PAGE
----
By David Axe
The commanders of the Russian Black Sea Fleet are afraid to send their remaining ships near the Ukrainian coast.
It is not difficult to understand the reason. Remaining within 20 miles of Crimea, the Russian ships are under the protective umbrella of ground-based air defenses. If they move further west, they will be at the mercy of Ukraine’s anti-ship missiles, which are supplying more and more.
“The surface ships of the Russian Black Sea Fleet are taking an extremely defensive posture,” notes the British Ministry of Defence.
The only Russian Navy vessels that can safely venture to Ukraine’s uninhabited Black Sea coastline are four Kilo-class submarines.
But submarines, while perfectly capable of firing Kalibr cruise missiles and hitting Ukrainian cities, cannot replace surface ships in certain operations, such as pursuing cargo ships and blockade Ukrainian coastal cities by sea. Russia’s Black Sea Fleet “finds it difficult at this stage to exercise effective sea control,” the British Ministry of Defense observed.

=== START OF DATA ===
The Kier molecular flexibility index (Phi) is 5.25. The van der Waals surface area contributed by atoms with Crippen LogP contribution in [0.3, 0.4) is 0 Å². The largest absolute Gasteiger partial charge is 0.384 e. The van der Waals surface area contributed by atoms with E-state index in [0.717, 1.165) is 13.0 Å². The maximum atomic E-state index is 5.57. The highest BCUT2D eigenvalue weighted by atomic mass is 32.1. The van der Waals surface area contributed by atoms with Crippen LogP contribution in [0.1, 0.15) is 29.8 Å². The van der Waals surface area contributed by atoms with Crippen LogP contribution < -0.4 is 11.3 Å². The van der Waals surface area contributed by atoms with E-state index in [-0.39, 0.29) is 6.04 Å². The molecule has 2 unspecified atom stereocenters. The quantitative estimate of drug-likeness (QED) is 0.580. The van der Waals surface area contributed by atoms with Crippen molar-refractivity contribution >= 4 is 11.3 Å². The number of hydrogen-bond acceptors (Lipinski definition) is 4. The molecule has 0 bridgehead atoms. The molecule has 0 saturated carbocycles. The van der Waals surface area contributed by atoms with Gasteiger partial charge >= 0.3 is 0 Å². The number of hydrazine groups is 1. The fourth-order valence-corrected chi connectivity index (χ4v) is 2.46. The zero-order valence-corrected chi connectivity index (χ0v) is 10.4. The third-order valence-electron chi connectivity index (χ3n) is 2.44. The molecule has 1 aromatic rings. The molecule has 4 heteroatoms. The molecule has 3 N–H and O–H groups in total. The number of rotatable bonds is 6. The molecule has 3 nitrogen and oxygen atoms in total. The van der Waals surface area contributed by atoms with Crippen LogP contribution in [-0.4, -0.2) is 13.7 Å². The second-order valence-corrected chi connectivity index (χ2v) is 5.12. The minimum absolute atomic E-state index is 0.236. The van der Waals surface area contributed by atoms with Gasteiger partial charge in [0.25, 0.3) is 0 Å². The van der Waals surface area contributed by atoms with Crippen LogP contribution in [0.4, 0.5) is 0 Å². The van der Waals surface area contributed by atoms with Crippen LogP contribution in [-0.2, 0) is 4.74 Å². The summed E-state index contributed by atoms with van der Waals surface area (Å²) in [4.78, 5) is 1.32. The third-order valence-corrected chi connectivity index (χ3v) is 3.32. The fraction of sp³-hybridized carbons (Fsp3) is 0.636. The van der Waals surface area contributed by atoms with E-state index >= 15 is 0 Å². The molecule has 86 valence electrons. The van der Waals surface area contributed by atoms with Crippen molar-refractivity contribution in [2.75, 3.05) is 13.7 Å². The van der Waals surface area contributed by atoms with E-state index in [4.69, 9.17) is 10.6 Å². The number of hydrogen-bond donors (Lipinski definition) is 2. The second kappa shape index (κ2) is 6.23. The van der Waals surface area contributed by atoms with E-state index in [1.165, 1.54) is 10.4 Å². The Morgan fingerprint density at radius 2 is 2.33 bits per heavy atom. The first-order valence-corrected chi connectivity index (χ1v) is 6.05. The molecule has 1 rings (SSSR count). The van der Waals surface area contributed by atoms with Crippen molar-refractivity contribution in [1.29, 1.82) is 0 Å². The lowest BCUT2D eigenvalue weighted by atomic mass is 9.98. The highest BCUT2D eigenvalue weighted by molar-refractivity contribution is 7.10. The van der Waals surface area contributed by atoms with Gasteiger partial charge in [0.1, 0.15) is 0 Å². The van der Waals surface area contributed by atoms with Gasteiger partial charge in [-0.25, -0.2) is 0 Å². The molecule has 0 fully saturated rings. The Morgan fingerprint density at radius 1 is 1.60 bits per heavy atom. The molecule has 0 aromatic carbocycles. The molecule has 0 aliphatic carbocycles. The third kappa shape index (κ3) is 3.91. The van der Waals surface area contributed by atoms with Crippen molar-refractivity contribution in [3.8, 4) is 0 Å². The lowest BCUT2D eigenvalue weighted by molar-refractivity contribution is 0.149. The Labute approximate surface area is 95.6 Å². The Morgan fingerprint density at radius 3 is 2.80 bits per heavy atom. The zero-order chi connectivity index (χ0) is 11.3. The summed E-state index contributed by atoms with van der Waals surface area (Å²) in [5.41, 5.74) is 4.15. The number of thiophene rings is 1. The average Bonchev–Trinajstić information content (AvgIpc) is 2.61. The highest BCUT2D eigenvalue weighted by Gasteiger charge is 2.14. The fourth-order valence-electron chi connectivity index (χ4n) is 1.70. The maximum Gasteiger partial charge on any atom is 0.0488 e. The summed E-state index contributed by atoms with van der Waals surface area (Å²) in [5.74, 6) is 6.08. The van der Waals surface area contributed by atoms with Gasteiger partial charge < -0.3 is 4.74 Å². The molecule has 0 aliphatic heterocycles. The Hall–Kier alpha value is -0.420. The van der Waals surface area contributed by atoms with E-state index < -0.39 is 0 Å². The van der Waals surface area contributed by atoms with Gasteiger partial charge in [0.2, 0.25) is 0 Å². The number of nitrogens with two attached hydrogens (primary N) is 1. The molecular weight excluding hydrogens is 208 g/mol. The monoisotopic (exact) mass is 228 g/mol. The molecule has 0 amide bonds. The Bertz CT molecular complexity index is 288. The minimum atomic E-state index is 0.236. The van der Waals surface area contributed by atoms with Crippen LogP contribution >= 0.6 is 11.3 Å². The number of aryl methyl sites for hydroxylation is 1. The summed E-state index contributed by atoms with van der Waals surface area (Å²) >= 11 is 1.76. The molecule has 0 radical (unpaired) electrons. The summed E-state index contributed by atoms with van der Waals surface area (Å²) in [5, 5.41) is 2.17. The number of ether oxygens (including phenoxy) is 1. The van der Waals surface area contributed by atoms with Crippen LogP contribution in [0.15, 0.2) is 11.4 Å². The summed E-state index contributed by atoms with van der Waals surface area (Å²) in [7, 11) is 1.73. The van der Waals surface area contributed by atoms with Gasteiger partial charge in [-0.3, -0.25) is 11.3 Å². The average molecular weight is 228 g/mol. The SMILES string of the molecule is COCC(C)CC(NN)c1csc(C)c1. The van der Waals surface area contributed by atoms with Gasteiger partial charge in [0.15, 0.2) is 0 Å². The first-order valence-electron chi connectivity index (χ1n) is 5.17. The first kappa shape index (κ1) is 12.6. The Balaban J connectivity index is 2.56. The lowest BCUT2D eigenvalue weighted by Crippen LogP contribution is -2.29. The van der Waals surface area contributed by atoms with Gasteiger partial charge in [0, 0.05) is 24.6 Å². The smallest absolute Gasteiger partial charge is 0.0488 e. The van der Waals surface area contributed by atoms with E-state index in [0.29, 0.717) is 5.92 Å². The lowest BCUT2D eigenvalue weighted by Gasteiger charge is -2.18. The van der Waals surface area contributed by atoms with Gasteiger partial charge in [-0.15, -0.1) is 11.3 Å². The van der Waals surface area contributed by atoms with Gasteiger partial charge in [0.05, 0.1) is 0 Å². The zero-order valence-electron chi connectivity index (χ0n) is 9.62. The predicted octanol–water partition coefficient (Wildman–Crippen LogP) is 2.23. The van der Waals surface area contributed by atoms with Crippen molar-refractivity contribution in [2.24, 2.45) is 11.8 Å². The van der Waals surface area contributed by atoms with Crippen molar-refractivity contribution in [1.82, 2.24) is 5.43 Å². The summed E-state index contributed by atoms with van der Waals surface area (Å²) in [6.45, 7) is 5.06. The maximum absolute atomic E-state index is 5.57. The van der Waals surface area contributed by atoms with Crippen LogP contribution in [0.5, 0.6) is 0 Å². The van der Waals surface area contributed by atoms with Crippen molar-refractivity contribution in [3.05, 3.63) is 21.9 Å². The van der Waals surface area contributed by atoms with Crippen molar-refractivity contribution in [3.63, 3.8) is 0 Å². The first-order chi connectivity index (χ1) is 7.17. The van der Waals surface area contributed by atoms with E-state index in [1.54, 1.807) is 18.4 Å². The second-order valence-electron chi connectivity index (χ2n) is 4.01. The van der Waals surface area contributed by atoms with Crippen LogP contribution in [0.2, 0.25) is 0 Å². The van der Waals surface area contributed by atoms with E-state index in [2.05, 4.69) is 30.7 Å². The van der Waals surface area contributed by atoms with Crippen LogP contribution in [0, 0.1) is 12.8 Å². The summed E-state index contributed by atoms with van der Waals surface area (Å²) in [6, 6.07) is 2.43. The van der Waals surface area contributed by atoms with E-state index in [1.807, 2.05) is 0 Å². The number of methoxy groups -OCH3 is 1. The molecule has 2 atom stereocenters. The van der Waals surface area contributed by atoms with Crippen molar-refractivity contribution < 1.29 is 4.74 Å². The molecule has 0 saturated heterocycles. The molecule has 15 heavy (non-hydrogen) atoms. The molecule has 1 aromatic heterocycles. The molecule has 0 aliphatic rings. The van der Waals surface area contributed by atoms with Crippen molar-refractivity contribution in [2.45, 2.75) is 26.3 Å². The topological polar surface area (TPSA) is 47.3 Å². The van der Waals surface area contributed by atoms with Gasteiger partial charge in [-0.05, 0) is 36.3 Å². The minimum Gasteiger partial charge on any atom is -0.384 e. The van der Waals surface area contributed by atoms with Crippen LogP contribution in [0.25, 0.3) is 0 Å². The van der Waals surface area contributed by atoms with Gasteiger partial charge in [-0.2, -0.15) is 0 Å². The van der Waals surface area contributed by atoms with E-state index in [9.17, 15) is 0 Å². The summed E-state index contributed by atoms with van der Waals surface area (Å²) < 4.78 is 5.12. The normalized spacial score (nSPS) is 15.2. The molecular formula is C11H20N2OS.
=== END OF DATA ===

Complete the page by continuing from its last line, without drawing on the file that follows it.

By controlling the western part of the Black Sea, the Ukrainians have more troops and war equipment at their disposal to channel to other fronts, which they would otherwise have to commit to defending the coastline for fear of Russian amphibious assaults. This development was not expected by many analysts when Russia invaded the Ukrainian territory.
The Russian Black Sea Fleet, with its approximately 40 large warships, outnumbered the weak Ukrainian Navy, which would enter the war with just one lightly armed large ship: the frigate “Hetman Sahaidachny”.
Russia also had the advantage in the air. Several squadrons of Su-24 and Su-25 bombers as well as Su-27 and Su-30 fighters, flying from bases in Crimea, covered the Russian Fleet.
The naval “balance of power” was so one-sided that Ukrainian commanders did not even bother to engage in naval combat. In the early hours of the Russian bombardment on 23 February, the crew of the “Hetman Sahaidachny” were ordered to scuttle the frigate at its berth in Odessa.